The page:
Is awakening overrated?

Is awakening overrated? As usual, the answer may be yes, no, and it depends.

Mainly, it depends on how we rate awakening and what we expect from it.


Some people have misconceptions about awakening and engage in wishful thinking.

They may assume it will fix all their problems. It’s a state that doesn’t allow for any discomfort, sadness, anger. It may give us special powers. And so on.

This is what Adya calls the “dream of the ego”. When we assume we most fundamentally are a being in the world, this is what we think will fix what seems wrong.

If our motivation is some form of wishful thinking, then awakening may seem overrated. It’s far more simple and more ordinary. It won’t fix our problems. It’s not a state. (Apart from a state of noticing.) It doesn’t give us any special powers.


There are also several challenges in the awakening process.

We tend to go through several types of dark nights. Periods where we are faced with whatever is left in us of old assumptions, identifications, and unprocessed materials.

These periods can be among the most challenging things we have experienced. They bring us to our knees and beyond.

If we assume the awakening process is only pleasant and we live through a dark night, the awakening process may seem overrated.


When we live from noticing our nature, life tends to give us swift and strong feedback if we are out of alignment with what’s true for us. When we stray from authenticity, sincerity, and kindness, life tends to show us and not always in a pleasant way.

If we assume the awakening process is all about freedom, and we notice that life holds us to a higher standard of how we live our life and there is – in some ways – less freedom in how we live, we will get sobered up. The more invested we are in the idea of freedom, the more a part of us may see the awakening process as overrated.


Awakening is about noticing our nature and living from this noticing.

It’s about noticing what we already are.

We may assume that awakening is about something far away and special and unfamiliar. When we discover that it’s about what’s already here and what we – in a sense – are more familiar with than anything, a part of us may feel that awakening is overrated.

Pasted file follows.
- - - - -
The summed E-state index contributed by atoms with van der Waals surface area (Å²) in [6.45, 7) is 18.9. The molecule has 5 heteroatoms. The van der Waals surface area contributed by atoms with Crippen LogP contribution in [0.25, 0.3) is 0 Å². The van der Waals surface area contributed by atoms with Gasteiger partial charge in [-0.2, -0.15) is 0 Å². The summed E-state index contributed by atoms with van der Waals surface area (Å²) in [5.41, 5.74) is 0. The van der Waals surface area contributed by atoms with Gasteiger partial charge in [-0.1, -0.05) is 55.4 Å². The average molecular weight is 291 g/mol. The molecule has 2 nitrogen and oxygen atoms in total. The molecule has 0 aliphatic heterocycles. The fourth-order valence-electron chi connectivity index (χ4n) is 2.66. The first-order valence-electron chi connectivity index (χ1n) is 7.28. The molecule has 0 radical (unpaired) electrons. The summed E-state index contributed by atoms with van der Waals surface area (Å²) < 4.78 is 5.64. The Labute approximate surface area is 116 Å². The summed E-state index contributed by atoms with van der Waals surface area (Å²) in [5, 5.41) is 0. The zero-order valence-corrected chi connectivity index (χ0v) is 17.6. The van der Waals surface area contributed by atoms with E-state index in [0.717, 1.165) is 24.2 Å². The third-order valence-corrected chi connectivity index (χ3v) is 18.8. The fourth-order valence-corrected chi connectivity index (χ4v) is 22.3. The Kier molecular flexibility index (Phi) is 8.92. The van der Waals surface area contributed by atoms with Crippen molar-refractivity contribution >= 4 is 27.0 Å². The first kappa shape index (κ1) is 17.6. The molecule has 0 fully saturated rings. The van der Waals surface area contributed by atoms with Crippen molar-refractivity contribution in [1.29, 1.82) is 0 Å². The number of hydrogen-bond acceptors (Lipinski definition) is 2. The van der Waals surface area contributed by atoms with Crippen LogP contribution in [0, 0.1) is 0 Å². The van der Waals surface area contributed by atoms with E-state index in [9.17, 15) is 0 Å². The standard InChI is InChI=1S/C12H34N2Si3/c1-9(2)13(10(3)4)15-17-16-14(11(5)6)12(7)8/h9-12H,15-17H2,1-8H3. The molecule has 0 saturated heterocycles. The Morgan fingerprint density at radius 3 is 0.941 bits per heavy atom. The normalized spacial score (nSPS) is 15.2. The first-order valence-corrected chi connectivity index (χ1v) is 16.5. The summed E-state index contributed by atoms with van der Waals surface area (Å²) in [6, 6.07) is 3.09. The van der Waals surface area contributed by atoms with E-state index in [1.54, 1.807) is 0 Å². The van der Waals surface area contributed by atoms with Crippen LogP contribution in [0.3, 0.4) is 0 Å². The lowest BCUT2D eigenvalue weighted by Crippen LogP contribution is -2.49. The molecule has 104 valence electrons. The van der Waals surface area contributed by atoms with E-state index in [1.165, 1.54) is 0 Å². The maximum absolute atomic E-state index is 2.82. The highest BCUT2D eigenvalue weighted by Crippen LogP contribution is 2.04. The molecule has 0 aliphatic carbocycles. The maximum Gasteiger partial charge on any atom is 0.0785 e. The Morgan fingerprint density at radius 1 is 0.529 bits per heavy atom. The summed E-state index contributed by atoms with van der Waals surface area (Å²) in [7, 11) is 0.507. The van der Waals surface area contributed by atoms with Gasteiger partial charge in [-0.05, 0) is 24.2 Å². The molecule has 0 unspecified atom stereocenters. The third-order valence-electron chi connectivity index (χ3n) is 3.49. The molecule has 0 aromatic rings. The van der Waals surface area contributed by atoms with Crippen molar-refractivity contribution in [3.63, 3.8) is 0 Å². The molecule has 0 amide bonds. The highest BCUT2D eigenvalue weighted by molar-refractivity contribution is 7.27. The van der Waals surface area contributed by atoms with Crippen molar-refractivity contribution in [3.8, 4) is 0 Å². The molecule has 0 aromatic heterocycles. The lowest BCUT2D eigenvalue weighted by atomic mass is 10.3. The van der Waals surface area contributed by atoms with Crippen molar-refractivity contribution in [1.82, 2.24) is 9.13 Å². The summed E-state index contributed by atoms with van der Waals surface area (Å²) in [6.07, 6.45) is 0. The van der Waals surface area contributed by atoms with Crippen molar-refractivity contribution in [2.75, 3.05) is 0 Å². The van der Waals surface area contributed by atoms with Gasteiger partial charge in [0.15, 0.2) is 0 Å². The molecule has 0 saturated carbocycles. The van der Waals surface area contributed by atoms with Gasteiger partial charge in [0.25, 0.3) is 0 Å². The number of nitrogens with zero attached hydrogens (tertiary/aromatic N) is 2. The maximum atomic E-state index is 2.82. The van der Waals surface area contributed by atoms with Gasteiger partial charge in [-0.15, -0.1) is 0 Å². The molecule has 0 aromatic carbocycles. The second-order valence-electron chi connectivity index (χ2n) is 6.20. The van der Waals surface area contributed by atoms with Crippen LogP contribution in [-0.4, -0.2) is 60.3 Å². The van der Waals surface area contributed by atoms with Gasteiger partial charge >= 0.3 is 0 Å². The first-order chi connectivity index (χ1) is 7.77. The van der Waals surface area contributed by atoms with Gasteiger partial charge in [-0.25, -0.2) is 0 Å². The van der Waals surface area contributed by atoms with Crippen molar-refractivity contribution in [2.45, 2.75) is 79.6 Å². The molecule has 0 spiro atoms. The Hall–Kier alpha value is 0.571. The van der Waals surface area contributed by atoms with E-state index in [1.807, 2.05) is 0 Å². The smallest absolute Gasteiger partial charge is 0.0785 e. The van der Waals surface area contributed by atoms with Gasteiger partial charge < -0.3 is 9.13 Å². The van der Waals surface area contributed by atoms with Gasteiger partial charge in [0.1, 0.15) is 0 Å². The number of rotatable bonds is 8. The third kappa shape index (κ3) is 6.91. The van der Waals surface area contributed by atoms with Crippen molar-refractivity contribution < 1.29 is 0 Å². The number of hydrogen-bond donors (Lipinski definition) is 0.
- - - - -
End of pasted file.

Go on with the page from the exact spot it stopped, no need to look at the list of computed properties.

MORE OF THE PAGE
Similarly, if we assume awakening somehow will save the world in a conventional sense, or fix anything apart from our mistaken identity, we are in for some healthy disillusionment.


There are also several ways awakening is not overrated.

It brings a profound shift in what we take ourselves to be.

It brings a profound transformation in our perception.

It brings a profound shift in how we relate to anything.

And when we live from noticing what we are, it – over time – invites a profound transformation of our human self.


  • is awakening over-rated?
    • yes
      • misconceptions
        • a lot of people have misconceptions about awakening, wishful thinking
        • assume it will do something for them it won’t, at least not as they imagine
      • drawbacks
        • there are challenges in awakening
        • dark nights, unprocessed material surfacing
        • less leeway in how we behave since the consequences of being out of alignment (authenticity, sincerity) often are immediate and strong
    • neutral
      • is what we already are
        • is already here, just don’t notice
        • isn’t something far away or “over there” in others, past or future, etc.
      • won’t save the world, no quick fix
    • no
      • does allow for transformation
        • transformation of what we take ourselves to be, our perception
        • transformation of our human self within this noticing
      • sense of coming home
    • ….


We may find that our nature is capacity for the world as it appears to us. And that the world as it appears to us happens within and as our sense fields, it happens within and as what we are.

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